Other research, conducted several years ago at the University of Michigan also points to the need for children to be protected while sledding. Between 2003 and 2011, 52 children were admitted to his hospital with sledding injuries—20 of which were head injuries. More than 70 percent of them required admittance to the hospital’s intensive care unit. A full 10 percent ending in permanent disability for the child, according to the study.

“This research shows that, sledding accidents can cause life-changing injuries your child may never recover from,” Dr. Hoff says. “However, the same study showed that wearing a helmet can cut life-threatening sledding injuries in half.”

Dr. Hoff notes that there are a few other tips parents can follow to reduce head injuries during sledding:
Use a safe sled, preferably one that can be steered. Many tubes and toboggans can be unsafe because they travel at very high rates of speed when going downhill.
Sit face-forward on your sled, and avoid going down the hill headfirst. This can greatly increase the chance of head injury.
Make sure the hill your child is sledding on is free of obstacles (e.g. jumps, ramps) and isn’t too icy. These factors can also increase chance of head injury.
Supervise! Actively watch your kids and make sure they’re sledding in a safe and sensible manner.

“Make your kids wear helmets when sledding, particularly if they're 12 or younger,” asserts Dr. Hoff. “Helmets designed for winter sports work best, but at least be sure they at least wear a bike helmet or something similar. You could be heading off big trouble for your child.”  

Tuesday, January 12, 2016

WIOA affects us all! Please read how you can help the Lehigh Valley.

Nancy Dischinat, Executive Director
Lehigh Valley Workforce Development Board, Inc.

The Workforce Innovation and Opportunity Act (WIOA) requires the governor of each state to submit a four-year Unified or Combined State Plan to the U.S. Department of Labor.  Governor Wolf will be submitting the Combined State Plan for Pennsylvania which will outline the commonwealth’s workforce development strategy including the six core programs: Adult, Dislocated Worker, Youth, Wagner-Peyser, Adult Basic Education and Vocational Rehabilitation.  In addition, the Combined State Plan will also address a number of optional programs including career and technical education, Temporary Assistance to Needy Families (TANF), Jobs for Veterans and Reintegration of Ex-Offenders, to name a few.

Here’s the link to the draft PA WIOA Combined State Plan:

The draft plan is currently posted for a 30-day public comment period which ends at 5:00 p.m. on February 1, 2016.  I wanted to be sure that you were aware of the draft State Plan and had the opportunity to provide public comments on the plan.   If you do have any comments on the plan, you may submit them in writing to:  I would also appreciate it if you would copy me on any comments that you submit.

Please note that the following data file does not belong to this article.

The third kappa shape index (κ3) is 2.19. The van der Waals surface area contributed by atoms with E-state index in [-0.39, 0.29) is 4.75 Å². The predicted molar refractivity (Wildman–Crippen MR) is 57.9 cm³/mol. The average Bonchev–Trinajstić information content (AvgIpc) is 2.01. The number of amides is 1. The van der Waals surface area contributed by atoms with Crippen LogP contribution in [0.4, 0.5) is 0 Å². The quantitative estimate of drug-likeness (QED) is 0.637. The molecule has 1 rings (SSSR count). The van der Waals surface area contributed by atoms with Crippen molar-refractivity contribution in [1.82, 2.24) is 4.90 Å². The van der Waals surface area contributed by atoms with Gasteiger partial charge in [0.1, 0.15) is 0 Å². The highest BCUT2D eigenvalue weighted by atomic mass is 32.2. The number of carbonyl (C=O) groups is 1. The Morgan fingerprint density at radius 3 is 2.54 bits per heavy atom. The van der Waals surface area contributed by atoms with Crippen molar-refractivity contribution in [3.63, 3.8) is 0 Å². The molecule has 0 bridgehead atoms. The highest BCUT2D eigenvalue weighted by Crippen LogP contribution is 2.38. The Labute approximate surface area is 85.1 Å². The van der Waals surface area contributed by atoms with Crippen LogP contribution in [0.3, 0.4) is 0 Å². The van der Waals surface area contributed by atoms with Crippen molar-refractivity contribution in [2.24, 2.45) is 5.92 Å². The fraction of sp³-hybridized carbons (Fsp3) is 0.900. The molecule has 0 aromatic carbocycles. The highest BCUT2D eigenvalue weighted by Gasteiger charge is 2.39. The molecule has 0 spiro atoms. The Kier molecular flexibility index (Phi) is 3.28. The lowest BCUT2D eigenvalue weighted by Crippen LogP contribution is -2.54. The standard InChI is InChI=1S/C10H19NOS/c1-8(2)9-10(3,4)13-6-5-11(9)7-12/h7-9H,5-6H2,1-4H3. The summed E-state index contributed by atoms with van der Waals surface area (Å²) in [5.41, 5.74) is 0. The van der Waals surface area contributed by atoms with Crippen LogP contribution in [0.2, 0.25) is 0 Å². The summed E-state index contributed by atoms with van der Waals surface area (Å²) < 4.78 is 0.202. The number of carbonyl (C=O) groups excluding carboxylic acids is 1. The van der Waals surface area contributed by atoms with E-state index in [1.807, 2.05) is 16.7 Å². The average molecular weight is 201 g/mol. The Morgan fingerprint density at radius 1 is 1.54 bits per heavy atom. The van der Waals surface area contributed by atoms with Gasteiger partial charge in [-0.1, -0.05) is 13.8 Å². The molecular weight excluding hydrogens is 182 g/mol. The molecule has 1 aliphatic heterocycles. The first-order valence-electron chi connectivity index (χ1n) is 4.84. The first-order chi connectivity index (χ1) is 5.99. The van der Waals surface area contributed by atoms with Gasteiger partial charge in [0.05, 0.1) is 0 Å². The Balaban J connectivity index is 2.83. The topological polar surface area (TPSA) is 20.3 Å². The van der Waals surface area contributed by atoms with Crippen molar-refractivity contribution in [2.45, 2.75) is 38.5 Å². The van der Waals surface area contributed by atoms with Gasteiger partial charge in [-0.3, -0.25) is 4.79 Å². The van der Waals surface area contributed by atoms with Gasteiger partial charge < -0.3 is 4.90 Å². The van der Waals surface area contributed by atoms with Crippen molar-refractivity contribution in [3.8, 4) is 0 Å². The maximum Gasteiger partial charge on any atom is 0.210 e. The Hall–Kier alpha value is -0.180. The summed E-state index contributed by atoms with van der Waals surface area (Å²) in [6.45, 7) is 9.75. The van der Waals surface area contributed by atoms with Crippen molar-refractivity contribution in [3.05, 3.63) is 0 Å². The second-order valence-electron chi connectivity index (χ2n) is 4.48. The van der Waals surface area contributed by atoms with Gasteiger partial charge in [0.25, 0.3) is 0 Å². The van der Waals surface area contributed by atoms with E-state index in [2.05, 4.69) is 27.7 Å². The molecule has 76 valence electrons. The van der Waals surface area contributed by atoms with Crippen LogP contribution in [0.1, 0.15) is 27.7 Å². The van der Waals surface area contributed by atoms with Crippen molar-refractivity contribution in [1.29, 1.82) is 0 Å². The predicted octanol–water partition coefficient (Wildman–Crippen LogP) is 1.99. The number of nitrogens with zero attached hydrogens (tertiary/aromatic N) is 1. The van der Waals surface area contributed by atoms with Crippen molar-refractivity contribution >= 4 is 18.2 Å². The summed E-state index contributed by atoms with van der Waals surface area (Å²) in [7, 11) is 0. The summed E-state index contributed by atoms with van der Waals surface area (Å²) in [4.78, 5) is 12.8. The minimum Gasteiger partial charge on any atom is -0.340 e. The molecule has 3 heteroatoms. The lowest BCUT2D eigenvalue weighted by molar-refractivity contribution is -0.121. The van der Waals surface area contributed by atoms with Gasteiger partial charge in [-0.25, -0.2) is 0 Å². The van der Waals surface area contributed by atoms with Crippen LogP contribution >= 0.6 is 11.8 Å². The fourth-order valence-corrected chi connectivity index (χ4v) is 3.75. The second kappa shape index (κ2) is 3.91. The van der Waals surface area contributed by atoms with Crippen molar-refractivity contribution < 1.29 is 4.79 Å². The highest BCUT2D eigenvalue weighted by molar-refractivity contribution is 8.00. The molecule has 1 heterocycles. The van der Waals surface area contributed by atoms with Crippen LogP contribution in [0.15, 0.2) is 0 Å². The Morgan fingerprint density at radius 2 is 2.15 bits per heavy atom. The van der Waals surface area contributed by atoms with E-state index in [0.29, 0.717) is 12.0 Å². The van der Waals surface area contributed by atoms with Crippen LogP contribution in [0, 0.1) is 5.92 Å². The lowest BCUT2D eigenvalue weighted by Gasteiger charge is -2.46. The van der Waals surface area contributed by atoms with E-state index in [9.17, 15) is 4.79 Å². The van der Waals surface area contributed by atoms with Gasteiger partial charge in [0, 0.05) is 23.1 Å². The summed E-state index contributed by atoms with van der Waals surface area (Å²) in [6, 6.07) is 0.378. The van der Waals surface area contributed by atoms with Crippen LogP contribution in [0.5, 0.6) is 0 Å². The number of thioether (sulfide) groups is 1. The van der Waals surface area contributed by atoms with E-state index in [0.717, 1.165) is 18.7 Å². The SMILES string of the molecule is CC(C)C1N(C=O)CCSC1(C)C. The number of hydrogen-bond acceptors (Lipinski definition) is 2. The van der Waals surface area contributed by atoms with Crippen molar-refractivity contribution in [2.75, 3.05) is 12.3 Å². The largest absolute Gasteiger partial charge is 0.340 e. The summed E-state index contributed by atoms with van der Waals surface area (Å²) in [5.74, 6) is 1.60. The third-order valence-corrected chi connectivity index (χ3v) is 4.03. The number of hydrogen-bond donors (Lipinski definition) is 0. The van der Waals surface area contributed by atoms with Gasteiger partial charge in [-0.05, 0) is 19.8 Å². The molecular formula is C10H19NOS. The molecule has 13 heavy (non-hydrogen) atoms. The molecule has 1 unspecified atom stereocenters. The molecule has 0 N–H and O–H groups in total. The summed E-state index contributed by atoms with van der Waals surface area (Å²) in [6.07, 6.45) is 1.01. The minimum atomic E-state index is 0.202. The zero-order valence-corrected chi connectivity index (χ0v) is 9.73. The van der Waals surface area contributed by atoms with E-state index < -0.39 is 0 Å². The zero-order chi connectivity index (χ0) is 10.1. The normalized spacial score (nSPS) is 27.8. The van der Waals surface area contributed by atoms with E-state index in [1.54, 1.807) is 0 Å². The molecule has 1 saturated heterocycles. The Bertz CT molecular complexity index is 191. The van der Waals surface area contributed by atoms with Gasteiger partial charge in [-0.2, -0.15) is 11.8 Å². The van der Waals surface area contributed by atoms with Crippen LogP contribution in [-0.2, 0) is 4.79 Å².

In addition, the commonwealth will be conducting a Listening Session on the draft State Plan on January 21, 2016 from 2:00 to 4:00 p.m. at Northampton Community College, Room 220 of the College Center Building, 3835 Green Pond Rd in Bethlehem where people can provide verbal comments.

If you have any questions or need additional information, please contact me.



Nancy Dischinat | Executive Director
Lehigh Valley Workforce Development Board, Inc.
555 Union Boulevard, Allentown, PA 18109
Phone: 610-841-1122| Fax: 610-437-3527 |

Thursday, January 7, 2016

Could you locate the Lehigh Valley Civil Service Testing Center on a map?

Nancy Dischinat
Executive Director,
Lehigh Valley Workforce Development Board, Inc.

Could you locate the Lehigh Valley Civil Service Testing Center on a map?

That’s because there isn’t one!

The Pennsylvania General Assembly has been working on the state budget for months and although I eagerly anticipate the budget negotiations outcome, I am also looking forward to a decision by the State Civil Service Commission that will support our job seekers and workforce right here in the Lehigh Valley.

Lehigh Valley legislators are diligently working to reopen the State Civil Service Testing Center in Allentown.  Civil Service is a merit system of employment that hires, retains and promotes people based on their qualifications and ability to perform the job.  The Pennsylvania State Civil Service Commission administers the merit employment system for 37 state agencies and almost 57,000 civil service employees. Approximately 9,000 employees work for 300 local government offices that have contracted with the Commission to provide merit services.

Currently, the closest testing centers for Lehigh Valley residents are Harrisburg, Philadelphia or Scranton.  Some people may remember that Allentown used to have a testing location-- and believe me it was a robust center-- which assisted thousands of residents in finding public service positions.  In its last year of operation, the Allentown center administered over 4,700 exams. 

Thank you to Rep. Peter Schweyer and Rep. Mike Schlossberg for making the reopening of the Allentown Civil Service Testing Center a priority.  There is bipartisan support on state and federal levels to allocate funding that would reinstate the facility.  This testing center will provide essential services and opportunities for the residents of the Lehigh Valley.  Positions available through the State Civil Service Commission include clerical, engineering, financial, IT, nursing, science professionals, social services, trades and more.  That is a lot of opportunity for Lehigh Valley residents! Could having a testing center in the Lehigh Valley help you or someone you know find a career?

To hear more from our local legislators please visit the links below and contact them to express your thoughts on reopening the center here in Allentown.  Individuals interested in exploring merit service employment opportunities at the state and local government levels are encouraged to check the commission's  For more information please contact please contact me at

Rep. Schweyer       

Rep. Schlossberg